Premier Doug Ford has criticized Mississauga Mayor Bonnie Crombie, who is considering a bid for the provincial Liberal leadership. Ford believes that Crombie continuing as mayor while campaigning for the Liberal leader would disregard her constituents and be a “slap in the face” to the residents of Mississauga.
Ford expressed his apparent frustration with Crombie’s regional ambitions, stating that they revolve around her political agenda. He argued that her decision to remain in the mayor’s position while pursuing Liberal leadership would mean neglecting the needs of the people she represents. During an unrelated announcement in London, Ontario, Ford made these remarks.
Crombie recently announced the formation of an exploratory committee to assess the possibility of running for the leadership of the beleaguered Ontario Liberals. After two disappointing elections that resulted in the party holding only seven seats in Queen’s Park, Crombie aims to revive the party’s fortunes.
In an interview with CBC Toronto, Crombie positioned herself as a centrist and criticized the Liberals and Ford’s Progressive Conservatives for their ideological extremes. She accused Ford’s government of lacking transparency and accountability and claimed it has underspent on essential public services. Her campaign website emphasizes the need for change and expresses concern over the current government’s direction.
While considering a leadership bid, Crombie intends to continue serving as the mayor of Mississauga. She plans to reduce her attendance at certain events but remain engaged with her constituents. Crombie highlighted that she attends numerous events each weekend and multiple events every evening, but some will be scaled back to allow for interactions with Ontarians.
Crombie emphasized that she would take it if she decided to enter the race and required time off. However, she believes resigning from her mayoral position would be unfair when she is unsure about her candidacy and the outcome.
CBC Toronto contacted Crombie’s office for a response to Ford’s comments, but no response has been provided.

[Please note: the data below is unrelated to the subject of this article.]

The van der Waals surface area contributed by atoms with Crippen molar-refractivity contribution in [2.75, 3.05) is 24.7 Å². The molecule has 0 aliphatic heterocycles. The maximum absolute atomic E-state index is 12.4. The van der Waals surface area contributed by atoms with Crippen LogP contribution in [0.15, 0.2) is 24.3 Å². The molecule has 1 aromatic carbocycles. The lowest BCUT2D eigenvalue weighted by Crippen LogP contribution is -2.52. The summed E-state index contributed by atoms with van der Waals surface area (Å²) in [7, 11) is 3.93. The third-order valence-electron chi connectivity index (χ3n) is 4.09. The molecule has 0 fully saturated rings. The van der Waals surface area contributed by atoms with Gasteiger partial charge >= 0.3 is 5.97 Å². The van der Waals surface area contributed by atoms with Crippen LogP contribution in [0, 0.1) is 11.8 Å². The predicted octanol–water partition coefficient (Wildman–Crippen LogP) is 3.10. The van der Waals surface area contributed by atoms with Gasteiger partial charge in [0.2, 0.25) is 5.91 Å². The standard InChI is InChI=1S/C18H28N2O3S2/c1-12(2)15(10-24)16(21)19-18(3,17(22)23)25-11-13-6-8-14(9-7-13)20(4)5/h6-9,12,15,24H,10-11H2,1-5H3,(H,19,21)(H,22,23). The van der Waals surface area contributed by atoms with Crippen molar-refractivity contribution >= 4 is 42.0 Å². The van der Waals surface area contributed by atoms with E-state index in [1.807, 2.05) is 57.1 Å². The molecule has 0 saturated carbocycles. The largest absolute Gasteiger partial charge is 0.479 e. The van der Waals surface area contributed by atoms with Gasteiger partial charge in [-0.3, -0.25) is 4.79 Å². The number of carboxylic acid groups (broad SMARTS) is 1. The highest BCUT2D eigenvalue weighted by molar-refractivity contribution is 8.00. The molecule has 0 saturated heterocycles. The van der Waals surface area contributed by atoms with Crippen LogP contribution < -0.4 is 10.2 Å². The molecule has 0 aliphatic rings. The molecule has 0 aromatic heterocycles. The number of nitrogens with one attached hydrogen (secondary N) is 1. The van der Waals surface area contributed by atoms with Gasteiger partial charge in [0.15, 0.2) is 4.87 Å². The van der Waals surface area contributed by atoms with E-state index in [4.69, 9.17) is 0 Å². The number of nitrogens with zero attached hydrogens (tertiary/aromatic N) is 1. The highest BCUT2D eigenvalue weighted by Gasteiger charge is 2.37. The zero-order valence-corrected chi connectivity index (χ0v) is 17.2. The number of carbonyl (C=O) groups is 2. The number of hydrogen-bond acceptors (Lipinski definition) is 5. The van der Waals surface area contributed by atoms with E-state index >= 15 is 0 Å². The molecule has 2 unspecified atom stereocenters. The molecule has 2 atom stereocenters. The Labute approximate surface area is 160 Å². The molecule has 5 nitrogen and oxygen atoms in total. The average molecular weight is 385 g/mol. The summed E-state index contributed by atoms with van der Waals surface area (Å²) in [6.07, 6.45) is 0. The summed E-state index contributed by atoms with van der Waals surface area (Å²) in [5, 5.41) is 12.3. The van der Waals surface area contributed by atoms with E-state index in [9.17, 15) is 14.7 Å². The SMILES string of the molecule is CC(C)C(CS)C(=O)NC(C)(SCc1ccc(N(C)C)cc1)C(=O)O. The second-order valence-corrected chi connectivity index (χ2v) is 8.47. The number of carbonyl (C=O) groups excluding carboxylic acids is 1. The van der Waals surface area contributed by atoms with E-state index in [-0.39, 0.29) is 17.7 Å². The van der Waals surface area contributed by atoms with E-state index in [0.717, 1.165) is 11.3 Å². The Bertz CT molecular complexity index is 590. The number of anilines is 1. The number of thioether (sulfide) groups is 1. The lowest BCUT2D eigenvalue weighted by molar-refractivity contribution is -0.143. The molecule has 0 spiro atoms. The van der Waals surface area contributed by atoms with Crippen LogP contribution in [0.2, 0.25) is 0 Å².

The deadline for Liberal leadership candidates to register is September 5. Contestants must pay a non-refundable entry fee of $100,000 and a refundable deposit of $25,000. Party members will vote through a ranked ballot system on November 25 and 26, and the Liberals will announce their new leader on December 2.
Despite previous disagreements, particularly regarding Bill 23 and its potential impact on Ontario municipalities’ finances, which led Ford to refer to Crombie as one of the “whiners and complainers” among municipal leaders, the premier’s recent comments marked a notable escalation. Just days earlier, during a May 15 announcement in which Crombie was present, Ford largely deflected questions about her potential leadership candidacy, emphasizing his focus on working with local leaders to advance their interests.
Furthermore, Ford’s government recently announced plans to dissolve the Peel Region by 2025. This move would affect Mississauga and the neighbouring municipalities of Brampton, a long-standing issue that Crombie and former Mississauga mayor Hazel McCallion have both opposed.
In light of these circumstances, Ford suggested that Crombie “go for it” and pursue the leadership bid, indicating his preference for a new mayor in Mississauga.
The decision to maintain positions while running for other offices is not uncommon. This week, it was announced that Toronto city councillor Gary Crawford intends to seek the party’s nomination for an upcoming Scarborough election, clarifying that he will continue to serve on the city council during the campaign.
Overall, the tension between Ford and Crombie underscores the evolving political landscape as leadership aspirations and potential shifts in party dynamics emerge in Ontario.
Ford’s recent comments regarding Mississauga Mayor Bonnie Crombie’s potential bid for the Liberal leadership signal a notable change in tone. Just a week ago, Ford avoided directly addressing Crombie’s aspirations, emphasizing his commitment to collaborating with local leaders. However, Ford encouraged Crombie to pursue the leadership bid on Wednesday, suggesting that Mississauga would benefit from a new mayor.
The strained relationship between Ford and Crombie has been evident in the past, particularly during debates over Bill 23 and its potential impact on municipal finances. Ford previously referred to Crombie as a mayor who was “whining and complaining” about the bill’s effects on housing development.
Despite their disagreements, it is common for politicians to continue in their current roles while running for other positions. This week, the Progressive Conservatives announced that Toronto city councillor Gary Crawford would run for the party in a forthcoming Scarborough byelection. Crawford will maintain his position on the city council throughout the campaign.
The tension between Ford and Crombie underscores the evolving dynamics and leadership aspirations in Ontario’s political landscape. Their recent exchange demonstrates the shifting dynamics within the province.